17.   Daniel Oden Says:

    True- it is always surprising how micro-environmental all our perceptions can be. I am surprised about miraculous hopes in answer to prayer. I think you are correct, but I also think we affirm this idea publicly in our neck of the woods, but perhaps not privately. We pray for miraculous intervention, but attribute recovery/rescue most often to God’s general goodness. Perhaps it is the other way ’round in other parts.

  18.   K. Rex Butts Says:

    I think JMH’s observation that the TN/TX typology is more about origins than geography is correct. Steve mentions that growing up in Arkansas, his experience was the TX tradition. Having lived part of my life in Arkansas, I would agree that there is much of the TX tradition still alive there. But I also know that Harding University had a professor named Jimmy Allen who, though probably initially reflected the TX tradition, eventually came to adovate strongly positions that reflected the spirit of the TN tradition (e.g., grace, non-secterian fellowship, the indwelling of the Holy Spirit, etc…). There is certainly much of the TN tradition being rediscovered in Arkansas as well.

    Though J. Allen never left the command, example, inference hermeneutic and the Baconian reasoning of that hermenuetic, he used to say how much his views began to change after reading “The Gist of Romans” by K.C. Moser. I also know Richard Hughes, in his book “Reviving the Ancient Faith,” credits J. Allen with helping revitalize the doctrine of grace in the CoC.

    Any ways, I think this is a good example of how the TN/TX typology is more about orgins than geography.

    Grace and peace,


  19.   John Mark Hicks Says:

    The CEI hermeneutic and Baconian reasoning is something that both TN and TX had in common. It gave them an ecclesiological consensus even though there was significant theological differences over the Holy Spirit, faith/grace/baptism, providence, etc.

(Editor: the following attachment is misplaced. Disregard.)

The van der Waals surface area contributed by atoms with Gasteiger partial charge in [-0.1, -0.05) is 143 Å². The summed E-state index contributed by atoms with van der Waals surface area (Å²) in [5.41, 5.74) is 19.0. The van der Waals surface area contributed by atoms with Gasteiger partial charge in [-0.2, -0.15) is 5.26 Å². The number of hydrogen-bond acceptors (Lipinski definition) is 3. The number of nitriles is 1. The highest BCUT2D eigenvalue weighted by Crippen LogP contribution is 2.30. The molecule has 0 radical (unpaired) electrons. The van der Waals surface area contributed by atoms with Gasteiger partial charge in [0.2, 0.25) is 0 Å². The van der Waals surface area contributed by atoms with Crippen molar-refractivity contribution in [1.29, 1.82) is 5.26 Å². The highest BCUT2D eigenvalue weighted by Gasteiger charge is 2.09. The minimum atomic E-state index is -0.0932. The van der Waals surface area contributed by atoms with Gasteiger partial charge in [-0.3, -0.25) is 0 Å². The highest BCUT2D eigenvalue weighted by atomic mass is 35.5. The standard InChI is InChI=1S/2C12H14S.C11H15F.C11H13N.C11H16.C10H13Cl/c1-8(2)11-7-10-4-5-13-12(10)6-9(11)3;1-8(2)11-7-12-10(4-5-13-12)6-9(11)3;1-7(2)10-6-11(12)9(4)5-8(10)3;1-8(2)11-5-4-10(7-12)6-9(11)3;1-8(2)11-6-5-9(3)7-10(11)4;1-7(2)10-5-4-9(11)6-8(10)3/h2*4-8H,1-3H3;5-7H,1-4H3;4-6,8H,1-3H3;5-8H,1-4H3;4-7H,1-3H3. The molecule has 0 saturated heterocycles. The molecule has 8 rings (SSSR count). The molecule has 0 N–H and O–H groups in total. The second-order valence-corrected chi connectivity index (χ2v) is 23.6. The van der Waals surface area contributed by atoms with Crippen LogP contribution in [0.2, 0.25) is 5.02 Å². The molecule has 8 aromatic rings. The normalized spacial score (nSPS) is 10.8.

20.   K. Rex Butts Says:

    Yes. I was just pointing out that J. Allen had never left the CEI framework while many of us who now are sympathetic to the TN tradition have left the CEI approach.

  21.   John Mark Hicks Says:

    I was confirming your point. 🙂

    BTW, I am so disappointed in you, Rex. You should take a class in hermeneutics or something to help you, my friend. 🙂

  22.   K. Rex Butts Says:

    That is why I hang out on this blog… to suplement where my memory has failed me:-} (which happens frequently).

  23.   rich constant Says:

    wait till uou get older and brain fade set’s in….
    or a kinder way of expressing that is senior moment.
    john mark why….
    do you not have spell check , like todd’s blog…

    was the answer that rex gave strike two on the hermeneutics of humor????


  24.   Tim Curtis Says:

    Maybe that’s part of Rex’s problem. As I recall, we both had a class in Theo. Herm. Now, who was that prof.?

    Very intriguing posts. I put a link to them on my own blog.

  25.   WesWoodell Says:

    Tim – would that be the blog that doesn’t exist? (according to the link I clicked via your name)

    Hello, by the way 🙂